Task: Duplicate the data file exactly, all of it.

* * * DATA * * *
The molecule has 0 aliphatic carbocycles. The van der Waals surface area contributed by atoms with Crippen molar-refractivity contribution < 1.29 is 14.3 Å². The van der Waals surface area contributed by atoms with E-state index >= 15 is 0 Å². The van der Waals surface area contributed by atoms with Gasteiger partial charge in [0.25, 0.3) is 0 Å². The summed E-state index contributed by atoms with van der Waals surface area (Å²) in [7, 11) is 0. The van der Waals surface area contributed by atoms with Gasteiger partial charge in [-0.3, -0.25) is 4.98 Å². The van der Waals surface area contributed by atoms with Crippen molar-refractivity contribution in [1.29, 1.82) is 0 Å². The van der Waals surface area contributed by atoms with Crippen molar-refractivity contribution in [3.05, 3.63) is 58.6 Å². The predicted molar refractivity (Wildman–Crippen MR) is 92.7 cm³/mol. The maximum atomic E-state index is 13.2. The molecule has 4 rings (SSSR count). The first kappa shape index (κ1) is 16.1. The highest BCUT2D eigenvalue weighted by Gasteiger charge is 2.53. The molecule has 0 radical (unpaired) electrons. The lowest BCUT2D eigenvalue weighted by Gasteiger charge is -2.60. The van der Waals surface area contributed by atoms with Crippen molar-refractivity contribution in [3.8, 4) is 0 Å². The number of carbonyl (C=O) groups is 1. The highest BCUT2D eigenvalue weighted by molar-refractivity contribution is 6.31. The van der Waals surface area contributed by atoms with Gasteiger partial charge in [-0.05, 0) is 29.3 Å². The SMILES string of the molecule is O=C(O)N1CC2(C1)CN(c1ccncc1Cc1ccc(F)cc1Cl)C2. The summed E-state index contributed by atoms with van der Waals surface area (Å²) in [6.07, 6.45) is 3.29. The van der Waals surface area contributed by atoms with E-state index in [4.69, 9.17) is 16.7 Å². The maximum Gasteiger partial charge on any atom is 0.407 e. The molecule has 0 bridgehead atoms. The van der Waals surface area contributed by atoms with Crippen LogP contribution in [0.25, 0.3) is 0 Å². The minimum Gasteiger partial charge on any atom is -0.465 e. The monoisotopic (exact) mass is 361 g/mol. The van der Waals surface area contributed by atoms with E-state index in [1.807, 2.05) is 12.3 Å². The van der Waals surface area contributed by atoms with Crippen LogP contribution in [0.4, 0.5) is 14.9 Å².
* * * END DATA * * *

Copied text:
The molecule has 0 aliphatic carbocycles. The van der Waals surface area contributed by atoms with Crippen molar-refractivity contribution < 1.29 is 14.3 Å². The van der Waals surface area contributed by atoms with E-state index >= 15 is 0 Å². The van der Waals surface area contributed by atoms with Gasteiger partial charge in [0.25, 0.3) is 0 Å². The summed E-state index contributed by atoms with van der Waals surface area (Å²) in [7, 11) is 0. The van der Waals surface area contributed by atoms with Gasteiger partial charge in [-0.3, -0.25) is 4.98 Å². The van der Waals surface area contributed by atoms with Crippen molar-refractivity contribution in [1.29, 1.82) is 0 Å². The van der Waals surface area contributed by atoms with Crippen molar-refractivity contribution in [3.05, 3.63) is 58.6 Å². The predicted molar refractivity (Wildman–Crippen MR) is 92.7 cm³/mol. The maximum atomic E-state index is 13.2. The molecule has 4 rings (SSSR count). The first kappa shape index (κ1) is 16.1. The highest BCUT2D eigenvalue weighted by Gasteiger charge is 2.53. The molecule has 0 radical (unpaired) electrons. The lowest BCUT2D eigenvalue weighted by Gasteiger charge is -2.60. The van der Waals surface area contributed by atoms with Crippen molar-refractivity contribution in [3.8, 4) is 0 Å². The number of carbonyl (C=O) groups is 1. The highest BCUT2D eigenvalue weighted by molar-refractivity contribution is 6.31. The van der Waals surface area contributed by atoms with Gasteiger partial charge in [-0.05, 0) is 29.3 Å². The SMILES string of the molecule is O=C(O)N1CC2(C1)CN(c1ccncc1Cc1ccc(F)cc1Cl)C2. The summed E-state index contributed by atoms with van der Waals surface area (Å²) in [6.07, 6.45) is 3.29. The van der Waals surface area contributed by atoms with E-state index in [4.69, 9.17) is 16.7 Å². The maximum Gasteiger partial charge on any atom is 0.407 e. The molecule has 0 bridgehead atoms. The van der Waals surface area contributed by atoms with Crippen LogP contribution in [0.25, 0.3) is 0 Å². The minimum Gasteiger partial charge on any atom is -0.465 e. The monoisotopic (exact) mass is 361 g/mol. The van der Waals surface area contributed by atoms with E-state index in [1.807, 2.05) is 12.3 Å². The van der Waals surface area contributed by atoms with Crippen LogP contribution in [0.4, 0.5) is 14.9 Å².